Being able to find and download original African shouldn’t be a hunt for a needle in a haystack and a costly affair, according to Mziiki, a music streaming and download service which launched in South Africa this month.

Launched in July in East Africa, Mziiki is a mobisite and app that lets you listen and download singles or albums from a range of artists across more than 60 genres and it has just landed in South Africa.

Mziiki has had great success in the markets in started off in, getting more than 625 000 downloads, 2.9 million visits on its mobisite and roughly 13 million songs streamed.

Mziiki

Arun Nagar CEO of Spice VAS Africa, Mziiki’s parent company, tells htxt.africa that moving into South African was a move to grow its pan-African audience across the continent.

“You can’t be a pan-African player and not be in South Africa,” Nagar says. “It’s the biggest market in Africa and the most important for us.” Spice felt so strongly about this, that it even moved its head office to Sandton, Johannesburg.

“Mziiki’s focus has always been people who are interested in African music. Which is our major differentiator from the global music streaming apps,” Nagar adds.

But launching a mobile service in the east African market and bringing it down south is not always a sure bet, just ask Vodacom and the M-Pesa. But Naga says that they’ve put a number of strategies in place specifically in South Africa to help them steer clear of the same fate.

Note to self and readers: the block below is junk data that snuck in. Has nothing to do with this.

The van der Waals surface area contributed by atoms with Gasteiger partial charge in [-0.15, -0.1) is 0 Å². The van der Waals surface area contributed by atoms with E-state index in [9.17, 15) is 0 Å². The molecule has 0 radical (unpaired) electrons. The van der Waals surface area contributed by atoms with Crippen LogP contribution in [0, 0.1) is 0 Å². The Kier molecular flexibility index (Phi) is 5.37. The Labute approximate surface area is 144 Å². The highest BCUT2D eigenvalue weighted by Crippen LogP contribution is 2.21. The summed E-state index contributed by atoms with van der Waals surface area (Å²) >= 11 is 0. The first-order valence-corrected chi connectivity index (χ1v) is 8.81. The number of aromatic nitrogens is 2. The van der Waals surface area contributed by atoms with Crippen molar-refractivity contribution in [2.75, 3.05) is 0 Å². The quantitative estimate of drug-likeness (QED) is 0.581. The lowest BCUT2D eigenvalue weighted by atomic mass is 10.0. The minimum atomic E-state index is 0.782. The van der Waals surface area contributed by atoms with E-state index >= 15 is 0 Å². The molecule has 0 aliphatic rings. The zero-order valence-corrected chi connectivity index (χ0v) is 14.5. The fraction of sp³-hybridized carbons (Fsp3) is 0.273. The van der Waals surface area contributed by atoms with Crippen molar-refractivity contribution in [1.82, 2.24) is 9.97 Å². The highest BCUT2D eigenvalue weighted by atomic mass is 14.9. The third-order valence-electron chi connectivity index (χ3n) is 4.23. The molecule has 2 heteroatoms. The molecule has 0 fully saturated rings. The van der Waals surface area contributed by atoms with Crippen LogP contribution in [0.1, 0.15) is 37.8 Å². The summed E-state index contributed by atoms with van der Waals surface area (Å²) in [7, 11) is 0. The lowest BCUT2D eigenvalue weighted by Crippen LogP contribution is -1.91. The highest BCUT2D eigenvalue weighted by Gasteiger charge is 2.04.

“As Spice and being in the market for almost 10 years, we’ve realised that the market is divided up into South Africa and the rest of Africa,” Nagar explains. “Our strategy is firstly partnering with a company called PayU to offer users multiple options to pay for their subscription.”

“The other strategy is implementing a solution that’s specifically geared to address the challenge of high data costs in South Africa. What we’re offering is the ability to sign up for a premium account, which will cost you R10 a week, this will allow to download and stream an unlimited number of songs from Mziiki even when you’re offline,” he adds.

Non-premium subscribers still have the advantage of downloading songs for free, but you still have to carry your own data costs.

Mziiki is also reaching out to users who don’t have a smartphone through its mobisite. “We want to reach out to the entire sub-Saharan Africa, a large majority of Africans don’t yet have a smartphone,” says Nagar.

While Mziiki has partnered with major record labels in South Africa to host music by popular artists, it will be opening up the platform for upcoming, unsigned artists to sign up and upload their music onto Mziiki and have it hosted in the cloud, to build their careers and fanbase.

“We believe for a music app to be successful, there needs to be two types of content: one is what we call the magnet, which are the big names that pull the traffic in and then there is user-generated content, which is what well be doing by allowing musicians to upload their content starting in March next year,” Nagar tells us.

While content by upcoming artists uploaded onto Mziiki won’t strictly policed, the system will be designed in a way that the site will detect whether or not a song’s technical aspects are up to scratch. Subscribers will also be welcome to flag any content they feel is inflammatory, discriminatory or inappropriate.

“Our primary role as Mziiki is that of an enabler, to bring musicians and audiences together, our mediation role would come in when sifting offensive content,” Nagar explains.

And in terms of how artists on Mziiki are remunerated, they get paid according to how many of their songs have been download or streamed and how many times and how much that has contributed to the service’s content revenue pool.

You can sign up for Mziiki on the website, .mobisite or iOS, BlackBerry and Android apps.